We are proud to have served our customers for over 3 YEARS submitting scan data for Altria and RJ Reynolds. Insight Retail Software has more experience in the Tobacco Scan Data space than any other company in the industry.
More to come on this backOffice™ Customer but as the Milk House adds their 4th store they also add creativity to the ever changing market of flavored tobacco products. Where there’s a will…… there’s Derek Medved.
DULUTH, MN– Another business in Duluth has found a workaround when it comes to the city’s restrictions on the sale of flavored tobacco products.
The Korner Store also known as the Milk House in Gary New Duluth is following the lead of the Holiday Station store on Central Ave. in creating a separate room within the store to sell flavored tobacco products.
This comes after the Duluth City Council approved a rule over a year ago, banning the sale of the products from convenient stores, allowing them to only be purchased in 18-years or older smoke shops.
Owner, Derek Medved says the business has lost a lot of income due to the ban.
“You know I believe that Zach Filipovich, his comments are very well stated. But, I believe that you have the right when you’re eighteen years old to determine what is good or bad for you. And you know gas stations and you know my establishments and everybody across town we have never you know sold to minors and we never plan to. And we will never ever promote it to minors, but you know I believe that it’s a right,” says Medved.
Many councilors voted in favor of the ordinance hoping it would keep these products out of the hands of teens. Others voted against it, saying it unfairly shifted business.
Whether you are a retailer or a consumer, it’s important to know the facts about creditcardskimmers. As described by @NACSonline, skimming is the method by which [criminals] obtain customer card data from the magnetic strip to create a counterfeit card to use either online or in stores. With EMV compliance just 18 months away, “the window of opportunity for thieves to get this data is closing.”
Nacsonline article featuring contributors Paige Anderson and Linda Toth, it points out that retailers have many options to protect their business from skimming; however, the one action every retailer can take is changing out the universal locks on their fuel dispensers.
“Making sure those locks are unique is one basic security requirement…it doesn’t cost much and can be done easily,” said Anderson.
If you are reading this and don’t own a convenience store you may think this doesn’t apply to you. True, skimming may not effect your business but if your use a credit card to purchase fuel, it could have a very negative effect on your bank account. As consumers we all need to be aware of these criminals and know what to look for. Seriously, we are all very busy and who has extra hours of time to fight credit card breaches? NOBODY! Below we have included a link from @Nacs TV that is very informative and shows you exactly what to look for before handing your card over to a gas pump!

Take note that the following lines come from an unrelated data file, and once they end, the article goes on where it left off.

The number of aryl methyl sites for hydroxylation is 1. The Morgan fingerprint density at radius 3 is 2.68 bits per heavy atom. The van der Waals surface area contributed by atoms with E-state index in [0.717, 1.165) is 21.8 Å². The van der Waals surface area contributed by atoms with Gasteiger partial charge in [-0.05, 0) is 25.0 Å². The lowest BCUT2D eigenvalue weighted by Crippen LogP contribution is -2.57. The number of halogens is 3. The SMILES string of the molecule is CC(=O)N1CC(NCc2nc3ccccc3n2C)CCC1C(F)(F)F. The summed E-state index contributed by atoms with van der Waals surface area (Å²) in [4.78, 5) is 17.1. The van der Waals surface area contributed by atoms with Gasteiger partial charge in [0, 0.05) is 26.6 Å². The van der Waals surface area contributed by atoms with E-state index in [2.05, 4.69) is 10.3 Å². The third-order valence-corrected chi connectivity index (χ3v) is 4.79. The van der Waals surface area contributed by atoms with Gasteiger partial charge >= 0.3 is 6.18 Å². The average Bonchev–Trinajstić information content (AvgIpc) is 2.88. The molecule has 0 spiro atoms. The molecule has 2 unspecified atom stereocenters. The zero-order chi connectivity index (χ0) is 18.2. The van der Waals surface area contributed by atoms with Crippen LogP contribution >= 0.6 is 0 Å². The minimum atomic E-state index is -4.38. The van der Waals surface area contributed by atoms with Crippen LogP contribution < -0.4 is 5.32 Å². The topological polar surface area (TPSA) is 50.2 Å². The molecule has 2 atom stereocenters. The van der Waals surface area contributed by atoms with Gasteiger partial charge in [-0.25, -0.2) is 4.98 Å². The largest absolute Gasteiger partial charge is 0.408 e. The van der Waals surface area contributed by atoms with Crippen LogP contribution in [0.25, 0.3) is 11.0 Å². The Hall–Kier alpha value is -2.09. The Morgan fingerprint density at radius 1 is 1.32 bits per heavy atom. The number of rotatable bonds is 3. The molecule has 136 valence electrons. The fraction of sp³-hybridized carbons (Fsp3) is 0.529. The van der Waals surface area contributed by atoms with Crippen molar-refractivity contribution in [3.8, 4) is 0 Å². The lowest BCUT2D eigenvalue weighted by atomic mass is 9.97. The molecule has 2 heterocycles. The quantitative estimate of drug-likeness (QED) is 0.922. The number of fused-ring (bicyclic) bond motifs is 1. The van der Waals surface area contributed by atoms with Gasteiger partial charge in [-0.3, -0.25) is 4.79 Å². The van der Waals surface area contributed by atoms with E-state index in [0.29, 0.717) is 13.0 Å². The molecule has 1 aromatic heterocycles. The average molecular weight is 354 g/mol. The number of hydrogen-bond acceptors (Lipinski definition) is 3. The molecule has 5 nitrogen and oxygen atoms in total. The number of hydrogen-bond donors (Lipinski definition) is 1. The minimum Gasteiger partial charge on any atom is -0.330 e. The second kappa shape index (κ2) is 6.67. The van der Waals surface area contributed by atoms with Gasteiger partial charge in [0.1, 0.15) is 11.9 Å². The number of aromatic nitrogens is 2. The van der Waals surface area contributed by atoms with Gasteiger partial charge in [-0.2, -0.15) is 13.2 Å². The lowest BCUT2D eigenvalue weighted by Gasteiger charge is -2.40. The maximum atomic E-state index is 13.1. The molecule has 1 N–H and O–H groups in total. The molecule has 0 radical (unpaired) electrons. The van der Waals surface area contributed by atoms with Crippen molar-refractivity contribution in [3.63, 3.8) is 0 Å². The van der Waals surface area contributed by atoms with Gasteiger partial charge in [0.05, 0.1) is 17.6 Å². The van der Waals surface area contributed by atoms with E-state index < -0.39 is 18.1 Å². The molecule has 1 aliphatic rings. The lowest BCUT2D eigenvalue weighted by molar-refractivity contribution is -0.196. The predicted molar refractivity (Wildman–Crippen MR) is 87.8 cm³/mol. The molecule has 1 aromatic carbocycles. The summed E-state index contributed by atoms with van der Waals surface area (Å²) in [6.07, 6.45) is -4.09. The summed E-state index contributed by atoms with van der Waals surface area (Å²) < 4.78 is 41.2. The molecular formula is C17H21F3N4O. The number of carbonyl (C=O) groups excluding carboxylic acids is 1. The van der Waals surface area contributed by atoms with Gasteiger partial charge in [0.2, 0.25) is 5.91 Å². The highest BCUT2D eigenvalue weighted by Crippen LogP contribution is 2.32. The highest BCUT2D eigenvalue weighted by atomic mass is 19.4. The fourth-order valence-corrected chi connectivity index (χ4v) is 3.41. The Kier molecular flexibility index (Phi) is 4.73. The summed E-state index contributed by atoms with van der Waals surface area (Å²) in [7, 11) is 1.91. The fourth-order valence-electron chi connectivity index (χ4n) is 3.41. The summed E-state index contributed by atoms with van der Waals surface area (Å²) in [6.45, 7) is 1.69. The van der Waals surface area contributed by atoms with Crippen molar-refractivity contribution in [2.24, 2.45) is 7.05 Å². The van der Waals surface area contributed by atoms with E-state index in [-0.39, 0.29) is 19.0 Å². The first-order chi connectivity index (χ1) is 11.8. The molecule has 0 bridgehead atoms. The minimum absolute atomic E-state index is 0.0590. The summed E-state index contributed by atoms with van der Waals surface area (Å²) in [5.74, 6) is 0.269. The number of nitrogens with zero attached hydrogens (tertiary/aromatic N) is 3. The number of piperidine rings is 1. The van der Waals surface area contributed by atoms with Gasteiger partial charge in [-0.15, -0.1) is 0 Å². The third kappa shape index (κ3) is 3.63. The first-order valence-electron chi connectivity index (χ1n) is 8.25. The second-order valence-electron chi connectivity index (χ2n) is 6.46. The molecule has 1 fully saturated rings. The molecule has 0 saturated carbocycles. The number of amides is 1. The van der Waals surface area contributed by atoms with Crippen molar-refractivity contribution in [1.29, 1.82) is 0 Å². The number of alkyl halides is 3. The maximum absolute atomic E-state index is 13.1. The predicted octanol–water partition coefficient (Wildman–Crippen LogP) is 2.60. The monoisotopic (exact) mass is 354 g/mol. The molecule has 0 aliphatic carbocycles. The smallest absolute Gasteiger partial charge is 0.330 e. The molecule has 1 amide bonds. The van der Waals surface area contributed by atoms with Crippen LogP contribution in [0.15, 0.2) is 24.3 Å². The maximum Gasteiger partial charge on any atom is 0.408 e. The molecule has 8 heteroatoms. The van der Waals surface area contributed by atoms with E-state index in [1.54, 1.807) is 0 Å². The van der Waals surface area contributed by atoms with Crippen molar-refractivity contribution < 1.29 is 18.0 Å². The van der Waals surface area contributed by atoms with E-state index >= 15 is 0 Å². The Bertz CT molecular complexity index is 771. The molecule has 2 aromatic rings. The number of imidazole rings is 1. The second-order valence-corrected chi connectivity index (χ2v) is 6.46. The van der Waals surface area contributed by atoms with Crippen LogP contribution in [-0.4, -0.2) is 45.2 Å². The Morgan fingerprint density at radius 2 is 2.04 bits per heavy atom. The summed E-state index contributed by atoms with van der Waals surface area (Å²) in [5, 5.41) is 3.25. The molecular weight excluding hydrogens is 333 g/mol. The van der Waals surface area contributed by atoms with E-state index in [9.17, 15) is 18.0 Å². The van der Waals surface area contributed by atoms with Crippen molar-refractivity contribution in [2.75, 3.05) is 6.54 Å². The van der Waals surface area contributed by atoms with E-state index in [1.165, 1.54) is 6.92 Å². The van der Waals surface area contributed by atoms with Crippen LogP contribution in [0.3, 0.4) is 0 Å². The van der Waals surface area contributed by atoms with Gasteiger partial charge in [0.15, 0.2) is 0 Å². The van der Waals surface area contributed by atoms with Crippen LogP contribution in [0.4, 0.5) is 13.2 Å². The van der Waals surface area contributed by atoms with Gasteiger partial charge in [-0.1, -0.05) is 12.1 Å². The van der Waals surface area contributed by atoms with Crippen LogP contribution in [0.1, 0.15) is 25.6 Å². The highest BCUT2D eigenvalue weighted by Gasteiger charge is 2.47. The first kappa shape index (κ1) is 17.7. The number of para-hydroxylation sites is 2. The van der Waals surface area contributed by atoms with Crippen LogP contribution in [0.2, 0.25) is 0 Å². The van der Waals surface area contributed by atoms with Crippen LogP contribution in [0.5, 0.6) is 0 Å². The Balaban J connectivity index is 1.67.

Let backOffice Software™ help with adding these new products to your store!
Oklahoma Retailers to Stock Wine and Stronger Beer
State grocery and convenience stores will benefit from modernized alcohol laws starting next week.
September 26, 2018
TULSA, Okla. – On October 1, Oklahoma finally will allow wine and full-strength beer to be sold from convenience stores and supermarkets, the Tulsa World reports. Nearly 60 years after Oklahoma was the final state to overturn Prohibition, high-point beer will be available at retailers outside liquor stores.
The new law specifies that those stores will be able to stock wine of up to 15% alcohol by volume and beer of up to 8.99%. Stores will be able to sell the alcohol seven days a week between 6:00 am and 2:00 am.
This change has been a long time coming to Oklahoma. Two years ago, more than 65% of voters approved the question that allowed for stronger beer sales at convenience stores, while also allowing liquor stores to sell cold beer and a small number of nonalcoholic items, such as corkscrews, mixers and ice. Liquor stores also received permission for expanded hours.
“We were losing out because we were in a very restrictive environment, and by modernizing our alcohol laws, you’re seeing a lot of economic growth,” said state Sen. Stephanie Bice, who sponsored the bills with Rep. Glen Mulready (R).
Currently, only two other states—Minnesota and Utah—have laws restricting the sale of beer and wine from convenience stores and supermarkets. Kansas recently approved a similar law to Oklahoma’s, which will go into effect next April, and Colorado will remove the low-beer restriction come January 2019.
ALEXANDRIA, Va. – Litter is one of the top reasons consumers oppose having a convenience store or gas station in their communities. According to Keep America Beautiful (KAB), every litter stand reduces the littering rate for cigarette butts by 9%. Many smokers say they would properly dispose of their butts if suitable receptacles were available.